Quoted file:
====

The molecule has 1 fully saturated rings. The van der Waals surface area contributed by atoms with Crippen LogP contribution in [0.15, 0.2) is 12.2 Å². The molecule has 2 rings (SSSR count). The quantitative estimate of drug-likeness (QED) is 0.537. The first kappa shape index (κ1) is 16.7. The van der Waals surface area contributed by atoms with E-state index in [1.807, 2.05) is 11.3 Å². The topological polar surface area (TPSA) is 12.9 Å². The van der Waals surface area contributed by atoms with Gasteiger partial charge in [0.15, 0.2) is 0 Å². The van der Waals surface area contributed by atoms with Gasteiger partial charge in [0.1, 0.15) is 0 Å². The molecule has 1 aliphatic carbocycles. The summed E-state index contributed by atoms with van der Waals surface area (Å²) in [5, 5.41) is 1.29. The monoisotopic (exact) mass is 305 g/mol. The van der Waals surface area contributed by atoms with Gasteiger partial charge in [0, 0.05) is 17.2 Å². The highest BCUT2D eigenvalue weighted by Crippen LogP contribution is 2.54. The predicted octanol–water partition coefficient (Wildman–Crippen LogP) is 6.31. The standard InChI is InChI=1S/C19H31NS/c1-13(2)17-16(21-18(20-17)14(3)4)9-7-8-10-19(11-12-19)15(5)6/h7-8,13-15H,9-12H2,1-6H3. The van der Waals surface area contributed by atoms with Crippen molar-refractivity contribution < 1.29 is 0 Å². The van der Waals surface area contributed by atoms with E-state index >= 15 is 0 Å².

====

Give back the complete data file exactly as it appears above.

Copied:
The molecule has 1 fully saturated rings. The van der Waals surface area contributed by atoms with Crippen LogP contribution in [0.15, 0.2) is 12.2 Å². The molecule has 2 rings (SSSR count). The quantitative estimate of drug-likeness (QED) is 0.537. The first kappa shape index (κ1) is 16.7. The van der Waals surface area contributed by atoms with E-state index in [1.807, 2.05) is 11.3 Å². The topological polar surface area (TPSA) is 12.9 Å². The van der Waals surface area contributed by atoms with Gasteiger partial charge in [0.15, 0.2) is 0 Å². The van der Waals surface area contributed by atoms with Gasteiger partial charge in [0.1, 0.15) is 0 Å². The molecule has 1 aliphatic carbocycles. The summed E-state index contributed by atoms with van der Waals surface area (Å²) in [5, 5.41) is 1.29. The monoisotopic (exact) mass is 305 g/mol. The van der Waals surface area contributed by atoms with Gasteiger partial charge in [0, 0.05) is 17.2 Å². The highest BCUT2D eigenvalue weighted by Crippen LogP contribution is 2.54. The predicted octanol–water partition coefficient (Wildman–Crippen LogP) is 6.31. The standard InChI is InChI=1S/C19H31NS/c1-13(2)17-16(21-18(20-17)14(3)4)9-7-8-10-19(11-12-19)15(5)6/h7-8,13-15H,9-12H2,1-6H3. The van der Waals surface area contributed by atoms with Crippen molar-refractivity contribution < 1.29 is 0 Å². The van der Waals surface area contributed by atoms with E-state index >= 15 is 0 Å².